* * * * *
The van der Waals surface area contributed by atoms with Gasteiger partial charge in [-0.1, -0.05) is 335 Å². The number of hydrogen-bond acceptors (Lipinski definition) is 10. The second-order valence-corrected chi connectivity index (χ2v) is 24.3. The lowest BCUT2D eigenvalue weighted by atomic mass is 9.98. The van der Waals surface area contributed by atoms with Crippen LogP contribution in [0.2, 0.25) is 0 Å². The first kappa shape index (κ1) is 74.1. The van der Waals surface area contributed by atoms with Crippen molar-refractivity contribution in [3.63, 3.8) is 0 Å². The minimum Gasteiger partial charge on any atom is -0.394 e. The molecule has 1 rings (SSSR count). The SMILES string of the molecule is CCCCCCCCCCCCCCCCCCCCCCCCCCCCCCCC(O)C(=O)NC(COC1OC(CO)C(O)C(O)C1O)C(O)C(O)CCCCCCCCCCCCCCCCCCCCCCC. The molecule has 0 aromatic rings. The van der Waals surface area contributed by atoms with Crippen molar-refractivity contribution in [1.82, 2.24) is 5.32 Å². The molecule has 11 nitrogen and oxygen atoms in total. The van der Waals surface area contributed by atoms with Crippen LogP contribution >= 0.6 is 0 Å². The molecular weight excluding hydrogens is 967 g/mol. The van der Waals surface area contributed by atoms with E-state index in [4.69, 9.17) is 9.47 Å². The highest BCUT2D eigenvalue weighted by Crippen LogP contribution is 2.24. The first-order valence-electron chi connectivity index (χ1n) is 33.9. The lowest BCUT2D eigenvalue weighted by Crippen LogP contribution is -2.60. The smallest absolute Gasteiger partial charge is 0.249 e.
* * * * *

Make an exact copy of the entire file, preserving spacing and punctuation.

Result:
The van der Waals surface area contributed by atoms with Gasteiger partial charge in [-0.1, -0.05) is 335 Å². The number of hydrogen-bond acceptors (Lipinski definition) is 10. The second-order valence-corrected chi connectivity index (χ2v) is 24.3. The lowest BCUT2D eigenvalue weighted by atomic mass is 9.98. The van der Waals surface area contributed by atoms with Crippen LogP contribution in [0.2, 0.25) is 0 Å². The first kappa shape index (κ1) is 74.1. The van der Waals surface area contributed by atoms with Crippen molar-refractivity contribution in [3.63, 3.8) is 0 Å². The minimum Gasteiger partial charge on any atom is -0.394 e. The molecule has 1 rings (SSSR count). The SMILES string of the molecule is CCCCCCCCCCCCCCCCCCCCCCCCCCCCCCCC(O)C(=O)NC(COC1OC(CO)C(O)C(O)C1O)C(O)C(O)CCCCCCCCCCCCCCCCCCCCCCC. The molecule has 0 aromatic rings. The van der Waals surface area contributed by atoms with Crippen molar-refractivity contribution in [1.82, 2.24) is 5.32 Å². The molecule has 11 nitrogen and oxygen atoms in total. The van der Waals surface area contributed by atoms with Crippen LogP contribution >= 0.6 is 0 Å². The molecular weight excluding hydrogens is 967 g/mol. The van der Waals surface area contributed by atoms with E-state index in [4.69, 9.17) is 9.47 Å². The highest BCUT2D eigenvalue weighted by Crippen LogP contribution is 2.24. The first-order valence-electron chi connectivity index (χ1n) is 33.9. The lowest BCUT2D eigenvalue weighted by Crippen LogP contribution is -2.60. The smallest absolute Gasteiger partial charge is 0.249 e.